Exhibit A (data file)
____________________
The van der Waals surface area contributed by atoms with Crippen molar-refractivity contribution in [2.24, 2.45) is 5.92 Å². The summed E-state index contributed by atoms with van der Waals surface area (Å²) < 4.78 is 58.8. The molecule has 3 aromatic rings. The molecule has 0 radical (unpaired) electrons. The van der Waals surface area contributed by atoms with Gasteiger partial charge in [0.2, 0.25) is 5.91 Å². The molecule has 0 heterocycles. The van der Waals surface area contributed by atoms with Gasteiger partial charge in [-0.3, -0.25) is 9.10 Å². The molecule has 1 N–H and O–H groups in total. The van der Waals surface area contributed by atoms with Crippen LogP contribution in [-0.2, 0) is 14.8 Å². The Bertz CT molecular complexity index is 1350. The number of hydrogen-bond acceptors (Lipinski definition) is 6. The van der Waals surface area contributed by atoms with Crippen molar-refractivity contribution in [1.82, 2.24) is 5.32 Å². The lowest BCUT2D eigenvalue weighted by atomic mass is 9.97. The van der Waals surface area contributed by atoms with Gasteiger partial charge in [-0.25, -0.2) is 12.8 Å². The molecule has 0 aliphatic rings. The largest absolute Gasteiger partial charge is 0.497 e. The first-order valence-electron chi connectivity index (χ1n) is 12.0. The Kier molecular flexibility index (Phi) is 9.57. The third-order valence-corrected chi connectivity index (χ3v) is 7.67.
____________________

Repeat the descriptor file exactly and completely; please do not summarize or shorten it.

The van der Waals surface area contributed by atoms with Crippen molar-refractivity contribution in [2.24, 2.45) is 5.92 Å². The summed E-state index contributed by atoms with van der Waals surface area (Å²) < 4.78 is 58.8. The molecule has 3 aromatic rings. The molecule has 0 radical (unpaired) electrons. The van der Waals surface area contributed by atoms with Gasteiger partial charge in [0.2, 0.25) is 5.91 Å². The molecule has 0 heterocycles. The van der Waals surface area contributed by atoms with Gasteiger partial charge in [-0.3, -0.25) is 9.10 Å². The molecule has 1 N–H and O–H groups in total. The van der Waals surface area contributed by atoms with Crippen LogP contribution in [-0.2, 0) is 14.8 Å². The Bertz CT molecular complexity index is 1350. The number of hydrogen-bond acceptors (Lipinski definition) is 6. The van der Waals surface area contributed by atoms with Crippen molar-refractivity contribution in [1.82, 2.24) is 5.32 Å². The lowest BCUT2D eigenvalue weighted by atomic mass is 9.97. The van der Waals surface area contributed by atoms with Gasteiger partial charge in [-0.25, -0.2) is 12.8 Å². The molecule has 0 aliphatic rings. The largest absolute Gasteiger partial charge is 0.497 e. The first-order valence-electron chi connectivity index (χ1n) is 12.0. The Kier molecular flexibility index (Phi) is 9.57. The third-order valence-corrected chi connectivity index (χ3v) is 7.67.